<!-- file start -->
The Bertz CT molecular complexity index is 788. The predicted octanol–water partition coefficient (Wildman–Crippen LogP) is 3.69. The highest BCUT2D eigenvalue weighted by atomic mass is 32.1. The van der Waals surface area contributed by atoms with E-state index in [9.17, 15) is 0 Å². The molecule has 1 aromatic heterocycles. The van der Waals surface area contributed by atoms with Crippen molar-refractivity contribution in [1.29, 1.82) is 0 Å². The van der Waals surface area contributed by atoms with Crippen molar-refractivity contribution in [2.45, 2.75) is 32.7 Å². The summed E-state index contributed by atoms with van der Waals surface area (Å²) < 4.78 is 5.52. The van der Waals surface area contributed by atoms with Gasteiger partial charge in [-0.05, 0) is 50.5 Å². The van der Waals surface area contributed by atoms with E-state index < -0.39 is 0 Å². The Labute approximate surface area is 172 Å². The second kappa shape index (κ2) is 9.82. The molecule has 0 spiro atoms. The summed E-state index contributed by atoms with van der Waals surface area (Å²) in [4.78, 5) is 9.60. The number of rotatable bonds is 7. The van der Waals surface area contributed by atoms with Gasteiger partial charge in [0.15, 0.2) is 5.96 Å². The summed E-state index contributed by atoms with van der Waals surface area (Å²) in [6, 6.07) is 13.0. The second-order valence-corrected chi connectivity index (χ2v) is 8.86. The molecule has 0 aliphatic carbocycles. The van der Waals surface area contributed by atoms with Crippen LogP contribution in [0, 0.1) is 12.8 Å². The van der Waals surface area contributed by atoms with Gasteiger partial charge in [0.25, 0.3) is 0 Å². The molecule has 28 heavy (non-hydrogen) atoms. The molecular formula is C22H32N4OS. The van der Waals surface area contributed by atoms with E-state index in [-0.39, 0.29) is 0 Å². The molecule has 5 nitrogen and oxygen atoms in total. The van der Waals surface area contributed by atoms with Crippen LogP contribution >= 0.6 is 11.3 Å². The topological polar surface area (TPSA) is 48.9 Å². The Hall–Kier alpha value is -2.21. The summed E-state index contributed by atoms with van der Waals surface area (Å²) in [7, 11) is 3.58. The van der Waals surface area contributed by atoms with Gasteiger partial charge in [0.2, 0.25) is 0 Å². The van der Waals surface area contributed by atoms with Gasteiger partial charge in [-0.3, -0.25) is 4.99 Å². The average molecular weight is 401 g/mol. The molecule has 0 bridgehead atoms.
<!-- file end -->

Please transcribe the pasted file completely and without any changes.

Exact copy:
The Bertz CT molecular complexity index is 788. The predicted octanol–water partition coefficient (Wildman–Crippen LogP) is 3.69. The highest BCUT2D eigenvalue weighted by atomic mass is 32.1. The van der Waals surface area contributed by atoms with E-state index in [9.17, 15) is 0 Å². The molecule has 1 aromatic heterocycles. The van der Waals surface area contributed by atoms with Crippen molar-refractivity contribution in [1.29, 1.82) is 0 Å². The van der Waals surface area contributed by atoms with Crippen molar-refractivity contribution in [2.45, 2.75) is 32.7 Å². The summed E-state index contributed by atoms with van der Waals surface area (Å²) < 4.78 is 5.52. The van der Waals surface area contributed by atoms with Gasteiger partial charge in [-0.05, 0) is 50.5 Å². The van der Waals surface area contributed by atoms with E-state index < -0.39 is 0 Å². The Labute approximate surface area is 172 Å². The second kappa shape index (κ2) is 9.82. The molecule has 0 spiro atoms. The summed E-state index contributed by atoms with van der Waals surface area (Å²) in [4.78, 5) is 9.60. The number of rotatable bonds is 7. The van der Waals surface area contributed by atoms with Gasteiger partial charge in [0.15, 0.2) is 5.96 Å². The summed E-state index contributed by atoms with van der Waals surface area (Å²) in [6, 6.07) is 13.0. The second-order valence-corrected chi connectivity index (χ2v) is 8.86. The molecule has 0 aliphatic carbocycles. The van der Waals surface area contributed by atoms with Crippen LogP contribution in [0, 0.1) is 12.8 Å². The van der Waals surface area contributed by atoms with Gasteiger partial charge in [0.25, 0.3) is 0 Å². The molecule has 28 heavy (non-hydrogen) atoms. The molecular formula is C22H32N4OS. The van der Waals surface area contributed by atoms with E-state index in [-0.39, 0.29) is 0 Å². The molecule has 5 nitrogen and oxygen atoms in total. The van der Waals surface area contributed by atoms with Crippen LogP contribution >= 0.6 is 11.3 Å². The topological polar surface area (TPSA) is 48.9 Å². The Hall–Kier alpha value is -2.21. The summed E-state index contributed by atoms with van der Waals surface area (Å²) in [7, 11) is 3.58. The van der Waals surface area contributed by atoms with Gasteiger partial charge in [0.2, 0.25) is 0 Å². The van der Waals surface area contributed by atoms with Gasteiger partial charge in [-0.3, -0.25) is 4.99 Å². The average molecular weight is 401 g/mol. The molecule has 0 bridgehead atoms.